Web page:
The mystery of the extinction of the ichthyosaurs
An extremely dense study (1) published in Nature Communications and of which Valentin Fischer, a lecturer at the University of Liege, is the first author, removes some of the mystery surrounding the extinction of the ichthyosaurs at the end of the Cretaceous. The interest of this study, however, lies in the methods used to reach its conclusions: rather than considering averages based on variable factors over long periods (several million years), the researchers were able to avail of access to data on this occasion (sea levels and global temperatures), which enabled them to make a more in-depth analysis by taking account of the dynamics of environmental phenomena during the Cretaceous. They were able to deduce that the ichthyosaurs disappeared quickly (though not suddenly), in two phases that coincided with overwhelming changes in the marine environment. These changes were due, in particular, to the rapid separation of the continents 95 million years ago. Sea levels were up to 150 metres higher than today and all the ice had disappeared from our planet!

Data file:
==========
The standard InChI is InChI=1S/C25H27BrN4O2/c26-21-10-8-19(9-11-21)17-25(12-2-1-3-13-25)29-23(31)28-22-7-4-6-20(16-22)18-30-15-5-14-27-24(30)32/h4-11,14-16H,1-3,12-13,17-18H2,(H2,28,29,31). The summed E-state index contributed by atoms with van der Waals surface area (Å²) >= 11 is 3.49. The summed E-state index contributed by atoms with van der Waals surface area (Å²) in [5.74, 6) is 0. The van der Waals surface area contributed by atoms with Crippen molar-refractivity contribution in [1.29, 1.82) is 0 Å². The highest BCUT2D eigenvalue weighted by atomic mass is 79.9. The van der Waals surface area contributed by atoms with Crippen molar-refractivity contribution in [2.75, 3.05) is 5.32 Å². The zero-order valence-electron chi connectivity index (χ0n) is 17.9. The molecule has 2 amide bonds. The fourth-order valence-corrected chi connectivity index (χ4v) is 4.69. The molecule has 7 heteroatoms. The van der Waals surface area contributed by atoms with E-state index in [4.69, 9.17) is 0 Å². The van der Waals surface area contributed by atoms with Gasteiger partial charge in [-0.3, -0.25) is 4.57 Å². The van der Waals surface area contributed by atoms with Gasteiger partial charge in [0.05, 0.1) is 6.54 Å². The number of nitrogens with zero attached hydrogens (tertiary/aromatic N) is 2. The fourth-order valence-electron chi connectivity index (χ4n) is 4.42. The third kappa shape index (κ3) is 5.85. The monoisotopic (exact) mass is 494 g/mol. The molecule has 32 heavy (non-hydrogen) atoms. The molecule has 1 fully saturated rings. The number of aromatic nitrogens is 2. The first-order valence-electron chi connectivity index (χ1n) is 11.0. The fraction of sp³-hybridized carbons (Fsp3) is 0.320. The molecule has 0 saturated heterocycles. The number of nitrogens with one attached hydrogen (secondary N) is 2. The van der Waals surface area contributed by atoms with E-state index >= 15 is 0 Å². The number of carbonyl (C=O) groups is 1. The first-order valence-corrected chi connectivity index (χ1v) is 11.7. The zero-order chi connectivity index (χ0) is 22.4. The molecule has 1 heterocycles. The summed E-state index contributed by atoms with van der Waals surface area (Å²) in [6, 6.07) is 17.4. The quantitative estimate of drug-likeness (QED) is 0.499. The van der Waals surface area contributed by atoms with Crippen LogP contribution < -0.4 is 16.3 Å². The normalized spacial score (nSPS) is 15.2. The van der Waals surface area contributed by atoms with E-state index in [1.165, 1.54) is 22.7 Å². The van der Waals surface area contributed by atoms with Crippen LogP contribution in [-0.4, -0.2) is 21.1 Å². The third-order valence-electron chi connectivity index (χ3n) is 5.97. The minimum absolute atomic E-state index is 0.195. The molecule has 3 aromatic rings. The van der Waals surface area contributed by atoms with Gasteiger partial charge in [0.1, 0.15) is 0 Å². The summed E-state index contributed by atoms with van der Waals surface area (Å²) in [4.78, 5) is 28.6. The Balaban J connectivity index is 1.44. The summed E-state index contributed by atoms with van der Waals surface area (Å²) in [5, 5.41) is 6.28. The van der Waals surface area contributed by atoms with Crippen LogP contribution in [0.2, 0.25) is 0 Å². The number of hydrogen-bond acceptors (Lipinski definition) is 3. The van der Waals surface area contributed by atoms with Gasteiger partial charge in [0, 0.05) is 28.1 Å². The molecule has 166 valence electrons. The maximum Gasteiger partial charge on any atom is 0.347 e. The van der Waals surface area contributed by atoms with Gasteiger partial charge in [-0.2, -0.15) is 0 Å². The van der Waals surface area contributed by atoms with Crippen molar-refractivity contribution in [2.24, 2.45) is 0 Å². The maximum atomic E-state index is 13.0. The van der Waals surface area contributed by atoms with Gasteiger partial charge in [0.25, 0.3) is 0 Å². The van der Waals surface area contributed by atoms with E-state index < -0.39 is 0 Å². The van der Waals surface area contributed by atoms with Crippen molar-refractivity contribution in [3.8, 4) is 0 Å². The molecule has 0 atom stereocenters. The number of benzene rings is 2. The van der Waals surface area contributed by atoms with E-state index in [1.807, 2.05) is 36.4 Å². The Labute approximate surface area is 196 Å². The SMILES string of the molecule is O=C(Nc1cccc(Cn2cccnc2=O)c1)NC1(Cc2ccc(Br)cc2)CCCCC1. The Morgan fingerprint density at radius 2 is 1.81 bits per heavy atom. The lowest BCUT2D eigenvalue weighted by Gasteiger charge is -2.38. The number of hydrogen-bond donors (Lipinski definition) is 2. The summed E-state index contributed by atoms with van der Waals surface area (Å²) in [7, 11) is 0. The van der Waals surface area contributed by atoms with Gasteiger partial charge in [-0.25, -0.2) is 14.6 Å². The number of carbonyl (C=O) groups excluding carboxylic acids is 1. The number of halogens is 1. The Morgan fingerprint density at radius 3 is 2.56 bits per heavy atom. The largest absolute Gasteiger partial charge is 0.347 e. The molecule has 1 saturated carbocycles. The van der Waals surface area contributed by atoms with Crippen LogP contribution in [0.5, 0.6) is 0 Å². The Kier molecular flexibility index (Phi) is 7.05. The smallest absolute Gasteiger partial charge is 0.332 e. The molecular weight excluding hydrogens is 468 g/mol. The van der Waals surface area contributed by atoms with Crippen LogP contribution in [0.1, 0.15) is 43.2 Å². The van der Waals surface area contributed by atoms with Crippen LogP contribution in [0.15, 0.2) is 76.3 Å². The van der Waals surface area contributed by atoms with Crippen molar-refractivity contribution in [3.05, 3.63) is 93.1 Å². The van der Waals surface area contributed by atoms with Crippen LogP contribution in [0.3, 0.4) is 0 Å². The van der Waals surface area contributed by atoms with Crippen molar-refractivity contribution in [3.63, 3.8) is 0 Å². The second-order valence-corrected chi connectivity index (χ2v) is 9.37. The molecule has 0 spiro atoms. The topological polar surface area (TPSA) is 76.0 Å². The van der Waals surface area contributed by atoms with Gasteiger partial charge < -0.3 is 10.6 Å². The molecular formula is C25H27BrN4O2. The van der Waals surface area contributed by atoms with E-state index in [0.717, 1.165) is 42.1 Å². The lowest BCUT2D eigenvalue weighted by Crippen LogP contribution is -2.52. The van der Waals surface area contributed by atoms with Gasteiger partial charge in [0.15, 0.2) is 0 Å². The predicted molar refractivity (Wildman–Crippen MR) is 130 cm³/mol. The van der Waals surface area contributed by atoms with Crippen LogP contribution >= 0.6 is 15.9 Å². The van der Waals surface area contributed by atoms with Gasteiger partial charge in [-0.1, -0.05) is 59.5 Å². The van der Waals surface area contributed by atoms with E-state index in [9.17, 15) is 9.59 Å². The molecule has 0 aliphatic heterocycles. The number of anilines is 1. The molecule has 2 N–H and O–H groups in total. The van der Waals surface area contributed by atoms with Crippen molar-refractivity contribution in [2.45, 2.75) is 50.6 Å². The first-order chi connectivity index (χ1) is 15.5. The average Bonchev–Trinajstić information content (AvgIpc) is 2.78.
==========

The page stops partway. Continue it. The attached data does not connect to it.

The results of this research published in Nature Communications corroborates and completes the thesis of the researcher from Liege. It appears that there was indeed both a lot of diversity (the number of different species) and a lot of disparity (the number of different morphologies) during the Cretaceous. “In addition to this fact”, explains Valentin Fischer, “they had never been so disparate since the end of the Triassic (210, 220 million years ago). Moreover, this disparity seems to have lasted up to the middle of the Early Cretaceous: we observed a peak in the level of disparity around 120 to 130 million years ago. This tied in with the fact that there also seemed to be a lot of different species”.
(1) Extinction of fish-shaped marine reptiles associated with reduced evolutionary rates and global environmental volatility, Valentin Fischer et al. Nature Communications 2016.